On January 22, ASTM International hosted a Chinese delegation representing a variety of provincial quality and technical supervision bureaus as well as the China Association for Standardization. The discussion focused on occupational health and safety standards as well as the ASTM standards development process.
ASTM International hosted a delegation from the Shanghai Food and Drug Administration on Dec. 14, 2009. The visit was highlighted by a virtual presentation by Donald Marlowe of the U.S. Food and Drug Administration and lifetime member of ASTM, about standards for pharmaceutical products, packaging and medical devices. ASTM staff also discussed the history and long-standing partnership ASTM International has had with China. In 2004, a memorandum of understanding was signed with the Standardization Administration of the People’s Republic of China as well as cooperative agreements with Chinese research institutes in both Beijing and Shanghai.
ASTM Annual Business Meeting June 9
The 2010 ASTM Annual Business Meeting will be held at the members’ breakfast on Wednesday, June 9, during the ASTM June committee week meetings in St. Louis, Mo. The complimentary breakfast begins at 7 a.m. at the Renaissance St. Louis Grand and Suites Hotel. For further information, contact Maureen Houck (phone: 610-832-9594).
Courses Presented in Bahrain, Jordan, Botswana
As part of ASTM’s Memorandum of Understanding program, the Bahrain Standards and Metrology Directorate presented the Standards for Asbestos Control course in Manama, Bahrain, on Oct. 29, 2009. The instructor was Andrew F. Oberta of the Environmental Consultancy, who serves as chairman of Task Group E06.24.03 on Asbestos Management. Thirty attendees representing government and industry in the Gulf Region countries took the one-day course.
Three of the countries — Bahrain, Kuwait and Saudi Arabia — have banned the use of asbestos, and the Saudi Standards, Metrology and Quality Organization has withdrawn seven standards on the manufacture and testing of asbestos-cement products. The course presented attendees with the state-of-the-art methods for managing asbestos-containing materials already installed in buildings and industrial facilities that are described in seven standards developed by ASTM Committees E06 on Performance of Buildings and D22 on Air Quality.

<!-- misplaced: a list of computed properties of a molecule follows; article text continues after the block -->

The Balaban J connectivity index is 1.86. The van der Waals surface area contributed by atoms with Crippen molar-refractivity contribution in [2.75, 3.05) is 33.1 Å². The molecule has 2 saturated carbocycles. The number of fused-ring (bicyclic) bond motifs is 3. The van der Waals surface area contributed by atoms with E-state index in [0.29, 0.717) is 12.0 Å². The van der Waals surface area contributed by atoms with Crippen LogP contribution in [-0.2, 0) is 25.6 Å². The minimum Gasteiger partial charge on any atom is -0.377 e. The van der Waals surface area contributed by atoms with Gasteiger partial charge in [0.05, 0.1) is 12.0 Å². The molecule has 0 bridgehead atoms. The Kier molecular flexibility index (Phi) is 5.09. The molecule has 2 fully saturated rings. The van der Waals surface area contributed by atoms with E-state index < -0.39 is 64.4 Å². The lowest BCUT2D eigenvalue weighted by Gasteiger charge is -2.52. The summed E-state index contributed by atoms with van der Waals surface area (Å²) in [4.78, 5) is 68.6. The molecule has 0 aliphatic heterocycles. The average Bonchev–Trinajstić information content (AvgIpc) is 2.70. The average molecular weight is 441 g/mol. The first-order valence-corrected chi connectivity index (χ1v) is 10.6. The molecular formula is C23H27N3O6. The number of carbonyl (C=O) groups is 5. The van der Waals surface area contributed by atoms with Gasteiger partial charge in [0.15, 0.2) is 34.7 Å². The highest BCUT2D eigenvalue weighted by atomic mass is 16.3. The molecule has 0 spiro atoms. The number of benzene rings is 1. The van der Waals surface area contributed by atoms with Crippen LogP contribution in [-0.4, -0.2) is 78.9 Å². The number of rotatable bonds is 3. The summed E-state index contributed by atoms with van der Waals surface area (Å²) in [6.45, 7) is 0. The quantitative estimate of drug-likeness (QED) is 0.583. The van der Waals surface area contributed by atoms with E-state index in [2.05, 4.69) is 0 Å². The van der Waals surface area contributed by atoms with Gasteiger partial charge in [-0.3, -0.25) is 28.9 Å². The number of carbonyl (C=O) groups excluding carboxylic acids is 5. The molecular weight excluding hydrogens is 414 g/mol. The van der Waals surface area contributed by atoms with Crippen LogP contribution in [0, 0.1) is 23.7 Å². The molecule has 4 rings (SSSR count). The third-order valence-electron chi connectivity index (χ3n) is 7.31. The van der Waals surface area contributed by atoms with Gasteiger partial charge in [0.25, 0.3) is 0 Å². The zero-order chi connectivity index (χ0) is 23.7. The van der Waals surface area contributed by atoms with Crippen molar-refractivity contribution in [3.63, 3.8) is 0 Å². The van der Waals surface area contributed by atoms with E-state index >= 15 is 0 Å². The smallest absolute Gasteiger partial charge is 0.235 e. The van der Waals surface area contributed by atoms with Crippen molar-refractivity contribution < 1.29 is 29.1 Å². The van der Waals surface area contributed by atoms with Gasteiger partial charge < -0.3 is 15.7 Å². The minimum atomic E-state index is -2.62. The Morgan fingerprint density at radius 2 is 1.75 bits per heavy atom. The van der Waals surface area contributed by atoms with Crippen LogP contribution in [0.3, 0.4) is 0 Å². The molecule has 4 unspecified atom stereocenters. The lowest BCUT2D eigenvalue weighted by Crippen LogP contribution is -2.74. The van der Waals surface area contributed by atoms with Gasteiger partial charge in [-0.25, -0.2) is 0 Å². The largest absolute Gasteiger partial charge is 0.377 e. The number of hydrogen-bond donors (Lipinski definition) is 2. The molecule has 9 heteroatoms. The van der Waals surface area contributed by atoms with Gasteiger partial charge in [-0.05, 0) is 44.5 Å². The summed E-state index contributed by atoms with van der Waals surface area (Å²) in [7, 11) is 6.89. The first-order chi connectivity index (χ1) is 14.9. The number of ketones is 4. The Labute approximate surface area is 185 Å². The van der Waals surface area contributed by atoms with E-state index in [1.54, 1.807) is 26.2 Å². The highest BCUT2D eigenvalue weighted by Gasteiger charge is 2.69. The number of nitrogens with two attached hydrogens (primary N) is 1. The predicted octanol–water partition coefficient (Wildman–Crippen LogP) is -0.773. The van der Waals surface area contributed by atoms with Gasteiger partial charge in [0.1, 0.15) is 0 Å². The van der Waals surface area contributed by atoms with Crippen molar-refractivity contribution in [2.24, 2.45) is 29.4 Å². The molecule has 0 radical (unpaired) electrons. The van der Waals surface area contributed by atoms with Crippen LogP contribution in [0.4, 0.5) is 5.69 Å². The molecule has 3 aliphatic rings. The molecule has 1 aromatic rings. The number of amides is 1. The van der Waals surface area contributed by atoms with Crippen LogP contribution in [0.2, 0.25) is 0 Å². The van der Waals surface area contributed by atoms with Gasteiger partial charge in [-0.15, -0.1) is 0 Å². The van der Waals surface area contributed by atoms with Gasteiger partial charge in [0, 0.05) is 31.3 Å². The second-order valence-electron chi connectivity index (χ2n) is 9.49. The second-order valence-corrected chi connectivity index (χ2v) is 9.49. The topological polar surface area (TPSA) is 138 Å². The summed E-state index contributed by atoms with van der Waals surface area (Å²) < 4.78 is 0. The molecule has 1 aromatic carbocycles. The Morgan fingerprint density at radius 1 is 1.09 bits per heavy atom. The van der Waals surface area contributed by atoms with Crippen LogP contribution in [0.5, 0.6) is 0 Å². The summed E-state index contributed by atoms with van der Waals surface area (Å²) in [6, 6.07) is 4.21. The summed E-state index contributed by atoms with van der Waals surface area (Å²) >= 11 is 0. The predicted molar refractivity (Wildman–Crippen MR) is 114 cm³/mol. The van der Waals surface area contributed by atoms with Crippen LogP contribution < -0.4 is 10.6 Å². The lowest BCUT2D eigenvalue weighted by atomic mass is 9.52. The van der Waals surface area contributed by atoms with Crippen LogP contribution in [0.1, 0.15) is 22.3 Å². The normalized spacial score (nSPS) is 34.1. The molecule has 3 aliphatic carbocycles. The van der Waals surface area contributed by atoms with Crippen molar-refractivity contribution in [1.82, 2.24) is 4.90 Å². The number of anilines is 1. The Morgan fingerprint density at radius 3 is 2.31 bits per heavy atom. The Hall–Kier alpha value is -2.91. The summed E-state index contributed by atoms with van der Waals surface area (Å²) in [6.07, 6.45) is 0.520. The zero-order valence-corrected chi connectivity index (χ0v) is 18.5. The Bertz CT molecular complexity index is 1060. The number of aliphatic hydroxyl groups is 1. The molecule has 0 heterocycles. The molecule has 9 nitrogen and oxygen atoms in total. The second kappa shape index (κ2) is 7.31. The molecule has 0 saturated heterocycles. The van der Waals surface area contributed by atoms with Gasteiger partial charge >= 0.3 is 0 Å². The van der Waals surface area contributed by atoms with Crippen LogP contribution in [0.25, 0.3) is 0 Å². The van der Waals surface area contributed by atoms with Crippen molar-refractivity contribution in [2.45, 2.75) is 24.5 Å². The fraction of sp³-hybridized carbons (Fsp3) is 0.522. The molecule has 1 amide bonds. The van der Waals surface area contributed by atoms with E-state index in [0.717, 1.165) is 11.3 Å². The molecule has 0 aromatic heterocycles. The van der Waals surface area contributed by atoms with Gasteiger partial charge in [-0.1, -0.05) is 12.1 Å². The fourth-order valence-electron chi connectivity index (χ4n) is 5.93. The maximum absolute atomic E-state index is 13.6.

Concrete and Concrete Aggregates
In October 2009, members of ASTM International Committee C09 on Concrete and Concrete Aggregates presented a technical assistance training program at the Jordan Institution for Standards and Metrology in Amman, Jordan. The program dealt with ASTM standards on concrete, cement and reinforcing steel that are referenced in ACI 318, Building Code Requirements for Structural Concrete and Commentary, the American Concrete Institute design standard for structural concrete. Many construction projects in Jordan are based on the ACI design standard, which refers to ASTM specifications and test methods for concrete and its constituent materials.
Nicholas J. Carino, Ph.D., past chairman of Committee C09, and Anthony E. Fiorato, Ph.D., former chairman of the ASTM board of directors and current chairman of C09, presented the three-and-a-half day training program at JISM headquarters. The 25 participants included JISM staff and representatives from local municipal agencies, the ready-mixed concrete industry, testing agencies and the Royal Scientific Society.
Jayakumar Gopalakrishnan, ASTM International trainer and technical services consultant for textiles, conducted a technical assistance training program for the Southern African Development Community — Cooperation in Standards (SADCSTAN) Nov. 30-Dec. 4, 2009, at the headquarters of the Botswana Bureau of Standards (BOBS) in Gaborone, Botswana. ASTM has memorandums of understanding with both SADCSTAN and BOBS.
Representatives of small manufacturers, purchasers of special uniforms, university lecturers and BOBS staff participated in courses on quality and performance standards and ASTM textile standards for yarns and sewing threads.
For more information on the technical assistance program, contact Sarah Naouri, manager, global cooperation, ASTM International (phone: 610-832-9693).
On Dec. 15, 2009, ASTM International hosted a delegation sponsored by the China Association for Standardization. The discussion centered around ASTM and the role of standards in the U.S. government. The delegation also expressed interest in the citation of the ASTM standard, F963, Consumer Safety Specification for Toy Safety, in U.S. law.